I’ve gathered all my nuts and berries for the winter. There’s a storing up process I undertake during the mild, fall months. It’s all intake and experience and documenting—making sure I have a decent amount of material to hold me over through the hibernating months of cold and snow, so I don’t go mad with cabin fever. I used to find humor in imagining the crotchety hermit who holes up and writes by the light of a candle’s flame. Now, I understand why people choose to live in such a way.
In past years, I’ve noticed that I am by far more productive when I don’t have the distraction of wanting to be outside in the woods or fields, or on a mountain or by the ocean side. This was actually the first week I didn’t want to break off freely into the acres around where I live, because hunting season opened and I find it difficult to enjoy my surroundings when rifles are echoing through the valleys. I even purchased my first neon orange hat this year, but I have found it more useful to wear when I’m sitting stationary, chilled and writing in a drafty old house.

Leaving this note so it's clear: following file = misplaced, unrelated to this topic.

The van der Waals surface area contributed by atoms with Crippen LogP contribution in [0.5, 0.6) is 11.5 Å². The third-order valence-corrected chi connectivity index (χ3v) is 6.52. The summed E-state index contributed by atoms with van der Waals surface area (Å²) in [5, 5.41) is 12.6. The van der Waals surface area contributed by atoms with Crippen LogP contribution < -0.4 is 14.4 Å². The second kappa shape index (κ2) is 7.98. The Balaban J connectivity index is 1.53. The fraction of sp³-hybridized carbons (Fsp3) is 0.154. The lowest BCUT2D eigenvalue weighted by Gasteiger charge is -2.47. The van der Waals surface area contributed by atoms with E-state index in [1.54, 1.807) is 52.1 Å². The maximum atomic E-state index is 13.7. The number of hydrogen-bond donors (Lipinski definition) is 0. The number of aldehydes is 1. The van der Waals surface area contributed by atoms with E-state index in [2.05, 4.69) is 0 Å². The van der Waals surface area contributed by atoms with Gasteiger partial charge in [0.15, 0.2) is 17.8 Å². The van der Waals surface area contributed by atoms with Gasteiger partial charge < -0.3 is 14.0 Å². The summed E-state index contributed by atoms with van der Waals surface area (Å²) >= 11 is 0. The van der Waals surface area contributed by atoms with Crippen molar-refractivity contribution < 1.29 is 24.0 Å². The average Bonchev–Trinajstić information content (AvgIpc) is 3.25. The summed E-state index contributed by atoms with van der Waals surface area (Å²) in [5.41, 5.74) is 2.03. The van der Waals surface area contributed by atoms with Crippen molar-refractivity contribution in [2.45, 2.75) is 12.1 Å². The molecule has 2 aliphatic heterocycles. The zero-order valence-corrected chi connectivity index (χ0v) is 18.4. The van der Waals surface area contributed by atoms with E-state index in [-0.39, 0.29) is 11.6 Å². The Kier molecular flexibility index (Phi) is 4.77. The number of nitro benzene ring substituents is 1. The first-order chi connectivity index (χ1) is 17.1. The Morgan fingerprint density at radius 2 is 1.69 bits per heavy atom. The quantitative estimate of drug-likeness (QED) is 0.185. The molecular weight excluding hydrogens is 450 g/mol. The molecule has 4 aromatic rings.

Whoever said making art isn’t a war zone too?
Right now, I’m tackling two major manuscripts. They each require abandoning my inhibitions and insecurities to examine new territory. I certainly have my work cut out for me, with many challenges to come and an inexhaustible amount of drafts. But I have time, and recognizing this gives me the patience I need to focus on the tasks at hand.
And this only affirms for me that I will probably never live full-time in a tropical or temperate place (I’ve tried before, without much success), because the reality is that the seasons too closely mirror my motivations and moods and development. And so I’m starting to suspect my fate is sealed in these little dynamic quarters I maintain.